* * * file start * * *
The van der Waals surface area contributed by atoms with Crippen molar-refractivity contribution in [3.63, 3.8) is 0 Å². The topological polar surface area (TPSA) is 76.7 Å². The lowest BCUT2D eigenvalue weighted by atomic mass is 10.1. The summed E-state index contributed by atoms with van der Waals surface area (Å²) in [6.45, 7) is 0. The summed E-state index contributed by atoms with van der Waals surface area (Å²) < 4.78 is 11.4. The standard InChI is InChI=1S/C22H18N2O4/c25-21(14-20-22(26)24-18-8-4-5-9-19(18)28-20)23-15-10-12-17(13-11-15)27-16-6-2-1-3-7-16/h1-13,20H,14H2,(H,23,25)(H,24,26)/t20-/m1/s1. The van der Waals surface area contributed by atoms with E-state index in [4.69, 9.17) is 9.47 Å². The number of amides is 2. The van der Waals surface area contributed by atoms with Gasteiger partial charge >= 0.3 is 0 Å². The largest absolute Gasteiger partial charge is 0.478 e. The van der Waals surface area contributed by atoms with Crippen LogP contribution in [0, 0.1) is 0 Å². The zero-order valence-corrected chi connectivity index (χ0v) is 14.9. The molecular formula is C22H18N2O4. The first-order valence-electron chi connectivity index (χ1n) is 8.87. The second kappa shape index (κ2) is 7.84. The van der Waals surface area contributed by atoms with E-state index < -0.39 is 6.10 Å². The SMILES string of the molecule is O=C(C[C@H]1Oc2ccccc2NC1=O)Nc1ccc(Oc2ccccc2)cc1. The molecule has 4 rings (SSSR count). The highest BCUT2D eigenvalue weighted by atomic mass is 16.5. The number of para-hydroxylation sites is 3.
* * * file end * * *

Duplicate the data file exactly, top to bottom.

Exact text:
The van der Waals surface area contributed by atoms with Crippen molar-refractivity contribution in [3.63, 3.8) is 0 Å². The topological polar surface area (TPSA) is 76.7 Å². The lowest BCUT2D eigenvalue weighted by atomic mass is 10.1. The summed E-state index contributed by atoms with van der Waals surface area (Å²) in [6.45, 7) is 0. The summed E-state index contributed by atoms with van der Waals surface area (Å²) < 4.78 is 11.4. The standard InChI is InChI=1S/C22H18N2O4/c25-21(14-20-22(26)24-18-8-4-5-9-19(18)28-20)23-15-10-12-17(13-11-15)27-16-6-2-1-3-7-16/h1-13,20H,14H2,(H,23,25)(H,24,26)/t20-/m1/s1. The van der Waals surface area contributed by atoms with E-state index in [4.69, 9.17) is 9.47 Å². The number of amides is 2. The van der Waals surface area contributed by atoms with Gasteiger partial charge >= 0.3 is 0 Å². The largest absolute Gasteiger partial charge is 0.478 e. The van der Waals surface area contributed by atoms with Crippen LogP contribution in [0, 0.1) is 0 Å². The zero-order valence-corrected chi connectivity index (χ0v) is 14.9. The molecular formula is C22H18N2O4. The first-order valence-electron chi connectivity index (χ1n) is 8.87. The second kappa shape index (κ2) is 7.84. The van der Waals surface area contributed by atoms with E-state index < -0.39 is 6.10 Å². The SMILES string of the molecule is O=C(C[C@H]1Oc2ccccc2NC1=O)Nc1ccc(Oc2ccccc2)cc1. The molecule has 4 rings (SSSR count). The highest BCUT2D eigenvalue weighted by atomic mass is 16.5. The number of para-hydroxylation sites is 3.